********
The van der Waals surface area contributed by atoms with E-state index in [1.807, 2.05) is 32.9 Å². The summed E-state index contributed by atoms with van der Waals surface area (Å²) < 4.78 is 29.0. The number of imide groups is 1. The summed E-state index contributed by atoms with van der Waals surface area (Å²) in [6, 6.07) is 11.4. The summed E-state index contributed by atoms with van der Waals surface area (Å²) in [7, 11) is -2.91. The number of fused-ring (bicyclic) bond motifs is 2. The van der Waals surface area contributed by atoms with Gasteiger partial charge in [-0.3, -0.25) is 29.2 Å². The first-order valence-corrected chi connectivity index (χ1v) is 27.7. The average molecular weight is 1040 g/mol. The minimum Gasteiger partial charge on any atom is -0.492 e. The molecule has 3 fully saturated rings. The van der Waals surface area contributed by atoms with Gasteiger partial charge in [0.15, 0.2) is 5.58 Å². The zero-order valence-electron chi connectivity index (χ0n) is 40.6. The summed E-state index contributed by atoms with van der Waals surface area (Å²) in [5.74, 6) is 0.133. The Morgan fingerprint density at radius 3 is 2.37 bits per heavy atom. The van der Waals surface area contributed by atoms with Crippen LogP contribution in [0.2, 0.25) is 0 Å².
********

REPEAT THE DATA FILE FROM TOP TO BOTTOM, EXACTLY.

The van der Waals surface area contributed by atoms with E-state index in [1.807, 2.05) is 32.9 Å². The summed E-state index contributed by atoms with van der Waals surface area (Å²) < 4.78 is 29.0. The number of imide groups is 1. The summed E-state index contributed by atoms with van der Waals surface area (Å²) in [6, 6.07) is 11.4. The summed E-state index contributed by atoms with van der Waals surface area (Å²) in [7, 11) is -2.91. The number of fused-ring (bicyclic) bond motifs is 2. The van der Waals surface area contributed by atoms with Gasteiger partial charge in [-0.3, -0.25) is 29.2 Å². The first-order valence-corrected chi connectivity index (χ1v) is 27.7. The average molecular weight is 1040 g/mol. The minimum Gasteiger partial charge on any atom is -0.492 e. The molecule has 3 fully saturated rings. The van der Waals surface area contributed by atoms with Gasteiger partial charge in [0.15, 0.2) is 5.58 Å². The zero-order valence-electron chi connectivity index (χ0n) is 40.6. The summed E-state index contributed by atoms with van der Waals surface area (Å²) in [5.74, 6) is 0.133. The Morgan fingerprint density at radius 3 is 2.37 bits per heavy atom. The van der Waals surface area contributed by atoms with Crippen LogP contribution in [0.2, 0.25) is 0 Å².